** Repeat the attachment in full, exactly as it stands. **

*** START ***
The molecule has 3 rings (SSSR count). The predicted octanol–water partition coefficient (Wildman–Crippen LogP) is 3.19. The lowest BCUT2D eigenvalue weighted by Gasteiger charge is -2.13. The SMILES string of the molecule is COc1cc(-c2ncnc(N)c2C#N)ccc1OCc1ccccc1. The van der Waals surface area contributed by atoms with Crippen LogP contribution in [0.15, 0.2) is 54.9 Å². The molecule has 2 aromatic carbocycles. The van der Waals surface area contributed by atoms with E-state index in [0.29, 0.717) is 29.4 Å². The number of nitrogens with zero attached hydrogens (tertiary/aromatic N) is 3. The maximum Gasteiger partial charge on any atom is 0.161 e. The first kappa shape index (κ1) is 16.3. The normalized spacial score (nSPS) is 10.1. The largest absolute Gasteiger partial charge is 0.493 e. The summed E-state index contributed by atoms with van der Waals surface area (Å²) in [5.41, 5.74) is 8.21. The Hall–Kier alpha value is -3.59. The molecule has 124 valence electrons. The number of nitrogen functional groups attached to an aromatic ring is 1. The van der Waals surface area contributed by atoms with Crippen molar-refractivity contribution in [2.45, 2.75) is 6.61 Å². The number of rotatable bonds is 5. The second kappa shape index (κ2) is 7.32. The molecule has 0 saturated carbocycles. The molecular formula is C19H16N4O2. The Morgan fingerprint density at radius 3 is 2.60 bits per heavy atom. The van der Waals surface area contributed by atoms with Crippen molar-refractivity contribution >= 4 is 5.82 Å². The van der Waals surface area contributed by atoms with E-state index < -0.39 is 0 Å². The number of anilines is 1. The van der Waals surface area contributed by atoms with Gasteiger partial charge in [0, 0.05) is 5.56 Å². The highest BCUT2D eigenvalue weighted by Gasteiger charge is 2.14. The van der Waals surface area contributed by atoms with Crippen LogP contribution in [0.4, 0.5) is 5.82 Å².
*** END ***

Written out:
The molecule has 3 rings (SSSR count). The predicted octanol–water partition coefficient (Wildman–Crippen LogP) is 3.19. The lowest BCUT2D eigenvalue weighted by Gasteiger charge is -2.13. The SMILES string of the molecule is COc1cc(-c2ncnc(N)c2C#N)ccc1OCc1ccccc1. The van der Waals surface area contributed by atoms with Crippen LogP contribution in [0.15, 0.2) is 54.9 Å². The molecule has 2 aromatic carbocycles. The van der Waals surface area contributed by atoms with E-state index in [0.29, 0.717) is 29.4 Å². The number of nitrogens with zero attached hydrogens (tertiary/aromatic N) is 3. The maximum Gasteiger partial charge on any atom is 0.161 e. The first kappa shape index (κ1) is 16.3. The normalized spacial score (nSPS) is 10.1. The largest absolute Gasteiger partial charge is 0.493 e. The summed E-state index contributed by atoms with van der Waals surface area (Å²) in [5.41, 5.74) is 8.21. The Hall–Kier alpha value is -3.59. The molecule has 124 valence electrons. The number of nitrogen functional groups attached to an aromatic ring is 1. The van der Waals surface area contributed by atoms with Crippen molar-refractivity contribution in [2.45, 2.75) is 6.61 Å². The number of rotatable bonds is 5. The second kappa shape index (κ2) is 7.32. The molecule has 0 saturated carbocycles. The molecular formula is C19H16N4O2. The Morgan fingerprint density at radius 3 is 2.60 bits per heavy atom. The van der Waals surface area contributed by atoms with Crippen molar-refractivity contribution >= 4 is 5.82 Å². The van der Waals surface area contributed by atoms with E-state index < -0.39 is 0 Å². The number of anilines is 1. The van der Waals surface area contributed by atoms with Gasteiger partial charge in [0, 0.05) is 5.56 Å². The highest BCUT2D eigenvalue weighted by Gasteiger charge is 2.14. The van der Waals surface area contributed by atoms with Crippen LogP contribution in [0.4, 0.5) is 5.82 Å².